Hi, Today I have a really quick and easy project to share with you. Recently I went on a business trip to attend a conference in Orlando, Florida. Along with all of the great information shared, I picked a fully bonafide summer cold while I was there. My cold started me reminiscing about the first sewing project I ever made. It was in Mrs. Ramage's 7th grade Home Ec class. (Do they even teach Home Ec in school any more?) She taught us how to make an embroidered tissue holder out of a piece of linen. (Mine was embroidered with a strawberry pattern and I gave it to my Mom for Mother's Day. She carried that tissue holder in purse for years.) I was wishing that I'd had a tissue holder of my own while I was in Florida ... And so the inspiration for this month's Creative Team project took hold.
This month's StencilGirl® theme is Summer.
(Yeah, my mind works strange like that!)
So I headed to You-Tube to see if I could find a pattern. I found a lot of patterns but I chose to follow this one by Needlepointers since it was short and to the point. Now, despite all of Mrs. Ramage's efforts, I'm not a very good sewer. In fact, I'm pretty terrible. Believe me, when I say that this is an easy and quick project, it really is. The sewing part is only four straight seams. If I can do it anyone can.
I started out with a piece of an old sheet that I had salvaged. I gesso'ed it with a disposable foam sponge brush and then hung it up with some bull clips to dry. Then I added the first layer of my design with Jessica Sporn's Squares and Circles Stencil by StencilGirl®. It's always a good idea to add some repetitive pattern in the background.
For the second layer, I sponged on some color, (I primarily used Paper Artsy Fresco Finish Chalk Acrylic paints.) I was really feeling the greens and the blues.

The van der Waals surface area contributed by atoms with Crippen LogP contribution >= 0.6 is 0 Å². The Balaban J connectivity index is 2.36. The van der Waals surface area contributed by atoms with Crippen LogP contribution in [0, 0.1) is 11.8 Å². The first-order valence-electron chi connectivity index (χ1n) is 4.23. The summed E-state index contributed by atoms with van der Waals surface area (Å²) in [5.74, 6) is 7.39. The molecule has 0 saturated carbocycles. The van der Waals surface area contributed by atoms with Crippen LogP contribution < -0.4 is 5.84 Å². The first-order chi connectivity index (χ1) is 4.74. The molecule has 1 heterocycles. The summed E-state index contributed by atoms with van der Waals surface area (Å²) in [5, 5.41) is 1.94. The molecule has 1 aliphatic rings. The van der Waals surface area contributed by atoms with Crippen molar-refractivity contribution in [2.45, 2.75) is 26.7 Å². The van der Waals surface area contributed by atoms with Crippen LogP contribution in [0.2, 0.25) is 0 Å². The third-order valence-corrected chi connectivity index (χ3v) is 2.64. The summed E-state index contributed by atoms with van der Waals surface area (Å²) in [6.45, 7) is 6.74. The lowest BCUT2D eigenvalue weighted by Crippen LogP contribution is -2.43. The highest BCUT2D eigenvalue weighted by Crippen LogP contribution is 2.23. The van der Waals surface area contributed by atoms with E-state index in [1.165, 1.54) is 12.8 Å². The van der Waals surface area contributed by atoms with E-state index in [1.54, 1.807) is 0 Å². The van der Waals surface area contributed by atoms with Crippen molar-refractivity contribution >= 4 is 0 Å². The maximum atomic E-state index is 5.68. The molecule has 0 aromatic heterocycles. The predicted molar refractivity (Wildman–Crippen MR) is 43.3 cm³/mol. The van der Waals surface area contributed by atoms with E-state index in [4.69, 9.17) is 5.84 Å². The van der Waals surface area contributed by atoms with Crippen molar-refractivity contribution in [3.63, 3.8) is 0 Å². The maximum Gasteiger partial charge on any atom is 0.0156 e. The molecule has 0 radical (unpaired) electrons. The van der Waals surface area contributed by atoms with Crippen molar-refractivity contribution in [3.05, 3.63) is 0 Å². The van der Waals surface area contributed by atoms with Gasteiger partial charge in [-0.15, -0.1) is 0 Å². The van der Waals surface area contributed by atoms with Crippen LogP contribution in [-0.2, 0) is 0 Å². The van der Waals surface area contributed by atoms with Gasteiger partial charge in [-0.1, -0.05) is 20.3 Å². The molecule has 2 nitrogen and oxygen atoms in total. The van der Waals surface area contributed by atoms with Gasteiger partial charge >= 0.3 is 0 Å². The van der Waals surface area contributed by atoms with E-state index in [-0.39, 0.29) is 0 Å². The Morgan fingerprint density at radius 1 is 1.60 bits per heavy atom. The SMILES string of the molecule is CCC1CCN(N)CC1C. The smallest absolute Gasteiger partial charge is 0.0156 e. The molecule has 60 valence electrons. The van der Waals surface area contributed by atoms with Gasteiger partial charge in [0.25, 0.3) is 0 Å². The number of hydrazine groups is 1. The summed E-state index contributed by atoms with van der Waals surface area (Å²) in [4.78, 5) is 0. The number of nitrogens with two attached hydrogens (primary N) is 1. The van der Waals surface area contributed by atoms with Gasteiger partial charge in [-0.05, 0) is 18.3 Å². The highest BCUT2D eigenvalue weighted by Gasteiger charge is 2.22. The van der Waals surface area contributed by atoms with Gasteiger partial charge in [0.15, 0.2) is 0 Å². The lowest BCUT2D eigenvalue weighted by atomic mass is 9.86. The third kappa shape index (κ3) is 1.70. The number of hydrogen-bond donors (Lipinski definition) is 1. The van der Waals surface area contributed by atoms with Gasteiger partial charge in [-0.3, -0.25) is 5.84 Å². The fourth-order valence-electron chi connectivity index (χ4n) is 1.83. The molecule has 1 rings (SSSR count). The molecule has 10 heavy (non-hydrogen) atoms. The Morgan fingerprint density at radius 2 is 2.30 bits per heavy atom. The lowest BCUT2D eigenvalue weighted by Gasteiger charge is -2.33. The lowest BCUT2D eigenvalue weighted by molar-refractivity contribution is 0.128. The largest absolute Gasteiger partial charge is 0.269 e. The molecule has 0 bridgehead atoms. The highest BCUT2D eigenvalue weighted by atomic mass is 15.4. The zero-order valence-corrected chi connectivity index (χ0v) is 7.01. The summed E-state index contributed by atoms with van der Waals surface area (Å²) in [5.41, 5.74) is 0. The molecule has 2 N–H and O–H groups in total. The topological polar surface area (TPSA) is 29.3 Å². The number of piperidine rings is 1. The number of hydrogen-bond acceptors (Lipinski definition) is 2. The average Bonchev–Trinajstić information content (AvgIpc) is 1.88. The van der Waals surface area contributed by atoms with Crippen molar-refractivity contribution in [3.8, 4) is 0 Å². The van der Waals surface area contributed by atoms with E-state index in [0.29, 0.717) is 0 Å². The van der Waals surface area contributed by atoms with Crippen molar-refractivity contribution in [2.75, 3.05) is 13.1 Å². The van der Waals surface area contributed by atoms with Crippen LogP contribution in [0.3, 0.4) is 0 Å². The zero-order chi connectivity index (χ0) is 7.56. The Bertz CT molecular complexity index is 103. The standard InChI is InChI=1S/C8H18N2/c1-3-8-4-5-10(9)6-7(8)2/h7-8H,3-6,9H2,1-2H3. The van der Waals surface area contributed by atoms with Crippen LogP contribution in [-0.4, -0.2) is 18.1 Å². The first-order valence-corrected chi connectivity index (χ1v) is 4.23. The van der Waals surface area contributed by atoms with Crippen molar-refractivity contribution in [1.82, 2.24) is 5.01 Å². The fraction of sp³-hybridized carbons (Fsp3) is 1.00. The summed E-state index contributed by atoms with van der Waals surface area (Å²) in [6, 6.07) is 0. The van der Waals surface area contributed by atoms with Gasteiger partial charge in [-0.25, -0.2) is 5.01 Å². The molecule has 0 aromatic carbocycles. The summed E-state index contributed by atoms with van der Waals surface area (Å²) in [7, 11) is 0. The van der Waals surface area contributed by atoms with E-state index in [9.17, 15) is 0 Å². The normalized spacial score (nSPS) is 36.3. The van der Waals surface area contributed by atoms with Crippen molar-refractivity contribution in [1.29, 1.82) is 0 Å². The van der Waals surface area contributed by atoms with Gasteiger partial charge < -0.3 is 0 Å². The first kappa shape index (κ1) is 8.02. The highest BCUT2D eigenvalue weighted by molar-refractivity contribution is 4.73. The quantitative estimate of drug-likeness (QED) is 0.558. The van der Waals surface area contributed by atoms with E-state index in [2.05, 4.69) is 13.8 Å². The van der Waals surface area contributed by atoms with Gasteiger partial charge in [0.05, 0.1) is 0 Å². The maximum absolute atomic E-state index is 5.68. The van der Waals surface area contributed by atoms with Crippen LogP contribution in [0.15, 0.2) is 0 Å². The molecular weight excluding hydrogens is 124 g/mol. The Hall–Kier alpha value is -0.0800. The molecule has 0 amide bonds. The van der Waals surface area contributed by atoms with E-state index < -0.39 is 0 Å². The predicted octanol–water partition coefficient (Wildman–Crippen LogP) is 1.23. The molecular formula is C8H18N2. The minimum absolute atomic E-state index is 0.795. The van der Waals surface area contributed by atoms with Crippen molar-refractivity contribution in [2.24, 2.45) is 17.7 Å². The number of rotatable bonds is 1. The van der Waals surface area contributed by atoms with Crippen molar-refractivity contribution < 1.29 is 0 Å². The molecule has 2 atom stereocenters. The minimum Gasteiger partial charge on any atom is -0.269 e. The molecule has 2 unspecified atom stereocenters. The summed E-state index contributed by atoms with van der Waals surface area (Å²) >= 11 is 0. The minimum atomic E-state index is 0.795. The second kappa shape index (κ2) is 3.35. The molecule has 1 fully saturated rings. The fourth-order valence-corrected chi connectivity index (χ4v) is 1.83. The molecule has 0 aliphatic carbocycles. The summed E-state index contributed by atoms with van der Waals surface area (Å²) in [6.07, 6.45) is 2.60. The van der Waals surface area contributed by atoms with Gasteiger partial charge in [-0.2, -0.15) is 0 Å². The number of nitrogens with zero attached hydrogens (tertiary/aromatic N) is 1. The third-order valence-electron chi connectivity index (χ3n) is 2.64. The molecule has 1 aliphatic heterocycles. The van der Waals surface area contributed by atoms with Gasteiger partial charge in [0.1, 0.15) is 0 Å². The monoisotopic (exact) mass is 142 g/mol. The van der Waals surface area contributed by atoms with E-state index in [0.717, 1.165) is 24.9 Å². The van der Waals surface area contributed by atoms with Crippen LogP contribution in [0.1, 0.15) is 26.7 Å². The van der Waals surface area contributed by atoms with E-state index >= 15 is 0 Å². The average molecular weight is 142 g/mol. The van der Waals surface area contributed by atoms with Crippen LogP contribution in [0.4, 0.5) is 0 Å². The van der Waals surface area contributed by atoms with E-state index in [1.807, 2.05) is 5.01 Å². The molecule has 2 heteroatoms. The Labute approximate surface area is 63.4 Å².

I used Traci Bautista's Deconstructed Floral Bouquet Stencil to flood the third layer with flowers. Normally, I would use a dry cosmetic sponge to get a crisp image, but to get this two-dimensional effect, first I applied "wet" gesso through the stencil with a cosmetic sponge.
Then, while the gesso was still wet, I pounced in the color, pushing it with my sponge into the corners of the stencil.
The result is a two-dimensional flower.
I used the Squares and Circles Stencil with gesso to fill in between the flowers and add more interest. As you can see I was not being very precise here either, I just painted on the gesso with my disposable foam brush.
Once my design dried, I added some sketchy outlines with a black Faber-Castell Pitt Pen. I really love watching the design come to life at this point.
I only needed two pieces of cloth for my tissue holder: One for the lining (7 1/2" x 5 1/2"), and one for the cover (6 1/2" x 5 1/2"). So I chose two sections that I liked and cut them out of the master cloth. (And now I have lots left over for another project.)
Then I sewed the two pieces together following the simple You-Tube directions from Needlepointers- How to Sew a Fabric Pocket Tissue Holder.
With only four straight seams to sew, my tissue case whipped up in a flash.
This is the lining of the Tissue Holder before it is turned in. It would have made a nice cover too.
After sewing, I just flipped the cover to the outside and pushed the corners out with a bone folder, (but even a pencil would have worked). And voila, my tissue holder is ready to be thrown in my purse. (Notice how nicely it coordinates? That's the beauty of making it yourself.)
This really was a quick and easy project to make for yourself or for a personalized gift. The sewing actually took me less than 10 minutes. I enjoyed working on a repurposed sheet and am currently on a quest to find more ways to use it. It ended up being the perfect substrate for this project; thin enough to sew through and yet it feels sturdy enough to hold up to the abuse that I'm sure it's going to get in my bag. Since I've still got my cold, I've got a feeling that it is going to get its first good workout this week.
Thanks for spending time with me today.
For more inspiration join me on my blog Infinite Possibilities.